Despite blowing a 17-point lead against the Red Raiders, the Horns never seem to doubt themselves. Quarterback Sam Ehlinger got the offense into position, just like he did against OU. The 29-yard strike to Humphrey, who high-pointed the catch and fell into the end zone, took everyone’s breath away.
“You see we’ve got a lot of swagger,” Omenihu said. “You see it in Sam, bobbing his head to the music before the snap. You see it with LJ. He catches the ball and just stares at the guy, like ‘What’s up?’ You see it with me doing home-run swings (against OU).
“It’s just an attitude,” Omenihu added. “When you have that confidence over and over again and you see it, it’s like, why wouldn’t you want this continuous feeling?”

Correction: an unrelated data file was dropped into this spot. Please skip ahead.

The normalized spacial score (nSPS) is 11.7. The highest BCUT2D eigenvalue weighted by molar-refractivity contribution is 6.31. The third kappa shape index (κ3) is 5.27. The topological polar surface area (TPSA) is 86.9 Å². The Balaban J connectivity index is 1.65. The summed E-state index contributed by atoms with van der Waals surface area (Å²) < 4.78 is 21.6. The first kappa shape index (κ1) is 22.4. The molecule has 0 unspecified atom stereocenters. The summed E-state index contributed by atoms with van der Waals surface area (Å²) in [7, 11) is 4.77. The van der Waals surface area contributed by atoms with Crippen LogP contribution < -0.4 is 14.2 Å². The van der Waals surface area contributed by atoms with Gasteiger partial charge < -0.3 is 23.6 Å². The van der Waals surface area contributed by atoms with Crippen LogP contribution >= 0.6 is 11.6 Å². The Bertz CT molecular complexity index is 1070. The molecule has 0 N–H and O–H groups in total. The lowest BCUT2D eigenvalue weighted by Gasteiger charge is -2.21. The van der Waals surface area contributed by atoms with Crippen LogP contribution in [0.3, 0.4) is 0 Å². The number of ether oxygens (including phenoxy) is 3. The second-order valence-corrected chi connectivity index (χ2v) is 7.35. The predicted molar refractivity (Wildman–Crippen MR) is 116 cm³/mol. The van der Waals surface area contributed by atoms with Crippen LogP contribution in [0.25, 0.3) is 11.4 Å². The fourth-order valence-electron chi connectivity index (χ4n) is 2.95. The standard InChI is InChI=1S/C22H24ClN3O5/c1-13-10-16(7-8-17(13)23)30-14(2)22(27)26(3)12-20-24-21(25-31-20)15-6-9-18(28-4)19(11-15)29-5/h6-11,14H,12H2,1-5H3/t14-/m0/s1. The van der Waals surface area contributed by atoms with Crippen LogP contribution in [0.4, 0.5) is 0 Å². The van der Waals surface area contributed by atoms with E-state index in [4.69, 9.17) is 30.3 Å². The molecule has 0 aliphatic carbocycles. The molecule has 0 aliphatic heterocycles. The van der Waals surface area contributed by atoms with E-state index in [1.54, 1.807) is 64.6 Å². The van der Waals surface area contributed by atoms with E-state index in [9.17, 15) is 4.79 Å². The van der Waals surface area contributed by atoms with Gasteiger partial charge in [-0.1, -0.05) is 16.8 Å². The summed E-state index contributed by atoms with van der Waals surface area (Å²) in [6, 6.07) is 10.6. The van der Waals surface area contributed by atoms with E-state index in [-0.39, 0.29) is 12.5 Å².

Iowa State has all the tools necessary to beat Texas.
Freshman quarterback Brock Purdy has led the Cyclones on a five-game winning streak. Receiver Hakeem Butler could have easily been a semifinalist for the Biletnikoff Award. Coach Matt Campbell’s club has the best run defense in the Big 12.
“We’ve faced some good defenses this year,” Ehlinger said. “They’ve done some excellent things this year, so it’ll definitely be a challenge.”
Since it’s a 7 p.m. kickoff, business may start picking up around 9:30 p.m. By that point, pull your seatbelts tight and keep all hands inside the vehicle at all times. Objects do tend to come loose.
“What we saw (on film) probably from a team could be totally different,” Heard said. “Everyone wants to beat Texas.”
Contact Brian Davis at 512-445-3957. Email firstname.lastname@example.org.